All About Thyme
  A Weekly Calendar of Times & Seasonings

  Celebrating the Mysteries, Magic, and Myths of Herbs
Susan Wittig Albert  
Special Feature, October 1, 2018  

Chiles and Chili

Culinary note: To cook chili, you have to know how to spell. Chiles are peppers, ranging in temperature from mild to incendiary. Chili is a thick stew made with meat, peppers, herbs, sometimes tomatoes, and (if you live north of the Red River) beans. If you live in Springfield, Illinois, or other northern or eastern locations, you might spell chili with two l's: chilli. Texans never spell chili with beans, unless they're looking for a fight.
Chile Death: A China Bayles Mystery

While it's not official, chili has to rank right up there with ballpark hotdogs and movie popcorn as the Great American Dish.

China's favorite chili recipe is named for the Pedernales River (that's pronounced Purd-nal'-is, folks), which flows through President Lyndon Johnson's Texas ranch. This no-frills, no-fuss chili was said to be Johnson's favorite, and the recipe comes from a card Mrs. Johnson used to hand out. "It has been almost as popular as the government pamphlet on the care and feeding of children," she once remarked. You will notice that there are no beans.

Pedernales Chili
4 pounds ground lean beef
1 large onion, chopped
2 cloves garlic, minced
1 teaspoon ground oregano
1 teaspoon ground cumin
3 tablespoons chili powder
2 #2 cans tomatoes
2 cups hot water
salt to taste

Brown ground beef in heavy iron skillet. Add onion and garlic and cook 4-5 minutes. Add remaining ingredients and simmer one hour. When cool, skim fat. Better on the second day, when the flavors have mellowed.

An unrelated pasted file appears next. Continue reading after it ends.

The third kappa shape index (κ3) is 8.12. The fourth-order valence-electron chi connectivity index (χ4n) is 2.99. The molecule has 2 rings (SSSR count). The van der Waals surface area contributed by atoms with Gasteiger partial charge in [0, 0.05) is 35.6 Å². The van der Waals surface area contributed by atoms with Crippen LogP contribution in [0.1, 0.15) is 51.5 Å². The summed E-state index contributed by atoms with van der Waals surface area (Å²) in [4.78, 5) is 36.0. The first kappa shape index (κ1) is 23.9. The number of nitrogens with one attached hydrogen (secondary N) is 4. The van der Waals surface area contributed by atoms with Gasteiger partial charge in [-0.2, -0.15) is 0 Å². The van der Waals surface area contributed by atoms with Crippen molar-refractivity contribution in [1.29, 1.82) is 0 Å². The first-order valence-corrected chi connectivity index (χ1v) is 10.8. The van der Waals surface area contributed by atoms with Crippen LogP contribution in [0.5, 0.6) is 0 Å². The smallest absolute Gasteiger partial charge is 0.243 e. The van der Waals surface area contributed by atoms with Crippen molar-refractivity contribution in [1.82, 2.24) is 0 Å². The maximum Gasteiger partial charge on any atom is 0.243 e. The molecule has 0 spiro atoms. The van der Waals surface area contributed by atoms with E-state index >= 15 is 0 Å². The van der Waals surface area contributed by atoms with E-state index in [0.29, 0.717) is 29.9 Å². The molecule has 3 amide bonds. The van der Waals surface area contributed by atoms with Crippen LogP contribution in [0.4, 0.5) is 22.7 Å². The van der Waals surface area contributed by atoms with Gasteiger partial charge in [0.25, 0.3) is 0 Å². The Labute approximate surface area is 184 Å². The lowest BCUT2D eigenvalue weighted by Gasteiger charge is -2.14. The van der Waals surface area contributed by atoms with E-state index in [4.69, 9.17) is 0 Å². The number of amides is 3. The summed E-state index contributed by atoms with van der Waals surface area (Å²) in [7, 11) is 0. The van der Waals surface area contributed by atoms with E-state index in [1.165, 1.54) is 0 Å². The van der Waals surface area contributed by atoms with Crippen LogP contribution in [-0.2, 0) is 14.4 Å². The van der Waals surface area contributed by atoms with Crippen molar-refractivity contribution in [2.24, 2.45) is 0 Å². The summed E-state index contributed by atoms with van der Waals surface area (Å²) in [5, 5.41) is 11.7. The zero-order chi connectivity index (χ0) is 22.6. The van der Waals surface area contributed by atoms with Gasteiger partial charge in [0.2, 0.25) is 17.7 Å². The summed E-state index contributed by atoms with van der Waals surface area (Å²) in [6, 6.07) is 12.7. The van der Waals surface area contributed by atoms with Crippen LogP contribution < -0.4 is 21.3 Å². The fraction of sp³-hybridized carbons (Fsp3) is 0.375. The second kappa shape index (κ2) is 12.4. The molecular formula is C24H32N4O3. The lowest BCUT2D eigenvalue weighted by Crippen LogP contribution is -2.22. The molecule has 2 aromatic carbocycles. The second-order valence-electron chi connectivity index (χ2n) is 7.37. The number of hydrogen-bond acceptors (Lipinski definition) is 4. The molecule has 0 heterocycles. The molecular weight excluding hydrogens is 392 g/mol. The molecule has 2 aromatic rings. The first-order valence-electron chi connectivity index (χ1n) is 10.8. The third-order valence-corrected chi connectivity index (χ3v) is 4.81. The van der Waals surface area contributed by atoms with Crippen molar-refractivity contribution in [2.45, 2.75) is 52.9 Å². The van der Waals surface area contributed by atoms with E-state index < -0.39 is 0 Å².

Chile powder is a mixture of various spices. You can easily make your own by mixing these ingredients. Experiment until the taste suits. Store in a tightly capped bottle.

3 teaspoons dried ground chile peppers (your choice, from mild to hot)
2 teaspoons ground coriander seed
2 teaspoons ground oregano
1½ teaspoons ground cumin seed
½ teaspoon garlic powder

Discover the mysteries of chili cookery:





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Who's Susan Albert?

Susan Wittig Albert is the author of two recent memoirs: An Extraordinary Year of Ordinary Days and Together, Alone: A Memoir of Marriage and Place. Her fiction, which has appeared on the New York Times bestseller list, includes A Wilder Rose (a novel about Rose Wilder Lane's collaboration with Laura Ingalls Wilder in the writing of the Little House books); the China Bayles mysteries; the Darling Dahlias mysteries; the Cottage Tales of Beatrix Potter; and a series of Victorian-Edwardian mysteries written with her husband, Bill Albert, under the pseudonym of Robin Paige. She is founder and past president of the Story Circle Network, a member of the Texas Institute of Letters, and Honorary President (2012-2014) of the Herb Society of America. More

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Who's China Bayles?

She's the beloved fictional herbalist in Susan Wittig Albert's popular mystery series, set in Pecan Springs TX. For more about her books, visit Abouthyme.com.

For more about herbs and the passing seasons, read China Bayles' Book of Days.

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